I get your point, but I don't think anyone is trying to convert WAV users to FLAC, or vice versa, nor to make HDD users switch to SSD, or vice versa. To me, it simply seems that experienced listeners update their systems in some fashion - changing hard discs, for example - and report unexpected sound changes. (Maybe someone sells a snake oil inspired hard disc?)

I know there are many alternative explanations, most obviously volume changes, but I can believe others factors may be at work. For example, different disc drives may present different audio quality. No matter how many people say my Word documents look the same, I currently accept that audio might change!
It is odd how perception can so markedly diverge from reality. As an example, the depth of field for an 8x42 binocular is the same irrespective of the binocular (ignoring the softness towards the field edges). And yet people report large differences, mostly it would seem due to the coarseness of the focus knob. A rapid focus seems to convince people that depth of field is reduced. I'm sure we see exactly the same sort of thing with audio equipment. My own unit is dog ugly, and I cannot get over that fact even though it sounds good.

For my own part I am astonished at how people confidently assert that equipment A is more 'musical' than equipment B (not that I know what they mean). They even say that when they swapped over an item the sound was more dynamic, or that the new version of a product is 'richer' compared to their memory of the old one they tried a year or two ago. How on earth can they say that? I find comparing sounds incredibly hard, and to do these tests you need some way to instantly switch between products using the same music. I admit that speakers DO sound very different, but otherwise, nah.

You say you accept that audio might change, but did you do blind tests? That is the only way to know.
I've never done a truly blind test, Leif. Years ago, we used to know in the shop whether the setup had changed, even from outside the demo room, but that's another story really. And we used to instantly switch speakers via a box that no dealer would dream of using today!

Since then, I have always listened and bought with my eyes open, mostly. It's not just transducers like speakers that differ, product to product. Though as always, they're the most obvious changes. What you get with extended listening at home, and with practice and experience, I believe, is the ability to discern smaller changes. These might end up being quite important to an individual listener.

It can then rather fail to be conveyed to others when modest difference become 'night and day' or some other extreme description. Then the arguments begin!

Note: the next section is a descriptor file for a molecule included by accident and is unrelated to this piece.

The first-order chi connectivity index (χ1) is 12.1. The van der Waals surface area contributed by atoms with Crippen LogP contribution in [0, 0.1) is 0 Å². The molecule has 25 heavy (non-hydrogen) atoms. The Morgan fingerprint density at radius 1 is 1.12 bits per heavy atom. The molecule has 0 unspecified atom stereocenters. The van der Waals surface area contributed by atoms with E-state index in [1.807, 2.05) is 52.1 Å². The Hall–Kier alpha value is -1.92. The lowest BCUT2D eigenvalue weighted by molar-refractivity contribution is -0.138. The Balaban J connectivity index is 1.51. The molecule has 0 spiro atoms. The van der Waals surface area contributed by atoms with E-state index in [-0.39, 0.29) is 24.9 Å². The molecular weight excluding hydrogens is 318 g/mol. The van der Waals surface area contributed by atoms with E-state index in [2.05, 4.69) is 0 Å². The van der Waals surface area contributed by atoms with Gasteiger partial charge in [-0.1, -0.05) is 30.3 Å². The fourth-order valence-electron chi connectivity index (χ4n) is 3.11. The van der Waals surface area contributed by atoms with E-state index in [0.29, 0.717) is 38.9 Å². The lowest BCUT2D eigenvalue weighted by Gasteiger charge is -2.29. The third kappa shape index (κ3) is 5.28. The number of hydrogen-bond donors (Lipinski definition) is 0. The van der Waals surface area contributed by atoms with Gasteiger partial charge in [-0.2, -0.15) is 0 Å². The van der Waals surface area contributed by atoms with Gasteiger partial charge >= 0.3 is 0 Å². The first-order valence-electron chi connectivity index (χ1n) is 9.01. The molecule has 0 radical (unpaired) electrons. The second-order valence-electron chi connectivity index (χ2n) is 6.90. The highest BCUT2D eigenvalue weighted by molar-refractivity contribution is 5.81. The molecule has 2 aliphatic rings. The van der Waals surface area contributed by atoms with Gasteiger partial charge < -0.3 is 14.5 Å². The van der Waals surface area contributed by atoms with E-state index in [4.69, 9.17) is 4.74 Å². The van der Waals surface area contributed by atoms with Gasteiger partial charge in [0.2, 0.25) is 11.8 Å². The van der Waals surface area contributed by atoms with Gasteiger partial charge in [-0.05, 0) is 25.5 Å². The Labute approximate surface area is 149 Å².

Andrewjvt

New member
Jun 18, 2014
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The spirit of this thread has been lost
It was a tongue in check light-hearted thread
I hate bragging about work etc but I'm a qualified micro soft systems engineer from years ago now and definitely understand wave and flac files.

So to spite you all I'm ordering isolation feet for my dac and a power conditioner to improve the sound stage playback
 

Pedro

New member
May 31, 2016
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Expectation bias plays a major role in perceiving alleged changes in sound. Plus, our hearing depends on several physical factors like blood pressure, a congested respiratory tract and so on. So, our hearing is not the same at all times, and that's why people in forums come up with stupid threads like their CD players are playing exceptionally well in a given day and it must be due to the new hifi rack or some other BS.

Moreover, people can argue all they want but it's a well established fact that echoic memory is ultra-short memory, it lasts from 2 to 4 seconds. This is proven by brain scans. Now think about all the "tests" that some people do and take as universal truths.

Regarding sound quality differences between HDDs and SDDs, It would be interesting to understand the scientific reasons of such claims. And some evidence.
 

cheeseboy

New member
Jul 17, 2012
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Pedro said:
Regarding sound quality differences between HDDs and SDDs, It would be interesting to understand the scientific reasons of such claims. And some evidence.
there isn;t any. It's just audiophiles changing things (everything makes a difference etc) and trying to apply age old analogue "rules" to the digital domain. If it really were the case there was a difference in all of these things (some) audiophiles like to imagine, producing an album in a modern studio would be absolutely impossible.
 

nopiano

Well-known member
Feb 15, 2009
284
169
19,070
Andrewjvt said:
The spirit of this thread has been lost It was a tongue in check light-hearted thread I hate bragging about work etc but I'm a qualified micro soft systems engineer from years ago now and definitely understand wave and flac files.

So to spite you all I'm ordering isolation feet for my dac and a power conditioner to improve the sound stage playback
I hope I haven't contributed too much to that, but in the spirit of the above, I look forward to hearing about your blacker blacks, and lowered noise floor!!
 

Andrewjvt

New member
Jun 18, 2014
99
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nopiano said:
Andrewjvt said:
The spirit of this thread has been lost It was a tongue in check light-hearted thread I hate bragging about work etc but I'm a qualified micro soft systems engineer from years ago now and definitely understand wave and flac files.

So to spite you all I'm ordering isolation feet for my dac and a power conditioner to improve the sound stage playback
I hope I haven't contributed too much to that, but in the spirit of the above, I look forward to hearing about your blacker blacks, and lowered noise floor!!
Hahaha
 

Leif

New member
May 11, 2014
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cheeseboy said:
Pedro said: